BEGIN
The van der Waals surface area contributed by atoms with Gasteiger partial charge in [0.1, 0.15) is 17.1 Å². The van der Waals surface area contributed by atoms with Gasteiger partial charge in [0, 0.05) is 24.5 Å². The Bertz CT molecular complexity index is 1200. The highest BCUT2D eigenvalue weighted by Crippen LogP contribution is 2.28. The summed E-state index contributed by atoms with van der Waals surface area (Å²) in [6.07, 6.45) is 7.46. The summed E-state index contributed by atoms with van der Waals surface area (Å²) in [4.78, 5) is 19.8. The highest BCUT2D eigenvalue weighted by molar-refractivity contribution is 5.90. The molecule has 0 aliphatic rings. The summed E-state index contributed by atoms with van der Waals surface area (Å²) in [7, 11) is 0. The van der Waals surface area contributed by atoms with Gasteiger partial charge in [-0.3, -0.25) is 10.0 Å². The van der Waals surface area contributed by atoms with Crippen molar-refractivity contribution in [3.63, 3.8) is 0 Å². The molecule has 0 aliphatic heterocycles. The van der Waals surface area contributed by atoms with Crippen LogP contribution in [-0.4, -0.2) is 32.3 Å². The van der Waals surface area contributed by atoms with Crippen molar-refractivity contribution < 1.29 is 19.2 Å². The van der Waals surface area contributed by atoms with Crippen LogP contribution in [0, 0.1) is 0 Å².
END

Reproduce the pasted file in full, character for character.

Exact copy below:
The van der Waals surface area contributed by atoms with Gasteiger partial charge in [0.1, 0.15) is 17.1 Å². The van der Waals surface area contributed by atoms with Gasteiger partial charge in [0, 0.05) is 24.5 Å². The Bertz CT molecular complexity index is 1200. The highest BCUT2D eigenvalue weighted by Crippen LogP contribution is 2.28. The summed E-state index contributed by atoms with van der Waals surface area (Å²) in [6.07, 6.45) is 7.46. The summed E-state index contributed by atoms with van der Waals surface area (Å²) in [4.78, 5) is 19.8. The highest BCUT2D eigenvalue weighted by molar-refractivity contribution is 5.90. The molecule has 0 aliphatic rings. The summed E-state index contributed by atoms with van der Waals surface area (Å²) in [7, 11) is 0. The van der Waals surface area contributed by atoms with Gasteiger partial charge in [-0.3, -0.25) is 10.0 Å². The van der Waals surface area contributed by atoms with Crippen molar-refractivity contribution in [3.63, 3.8) is 0 Å². The molecule has 0 aliphatic heterocycles. The van der Waals surface area contributed by atoms with Crippen LogP contribution in [-0.4, -0.2) is 32.3 Å². The van der Waals surface area contributed by atoms with Crippen molar-refractivity contribution < 1.29 is 19.2 Å². The van der Waals surface area contributed by atoms with Crippen LogP contribution in [0, 0.1) is 0 Å².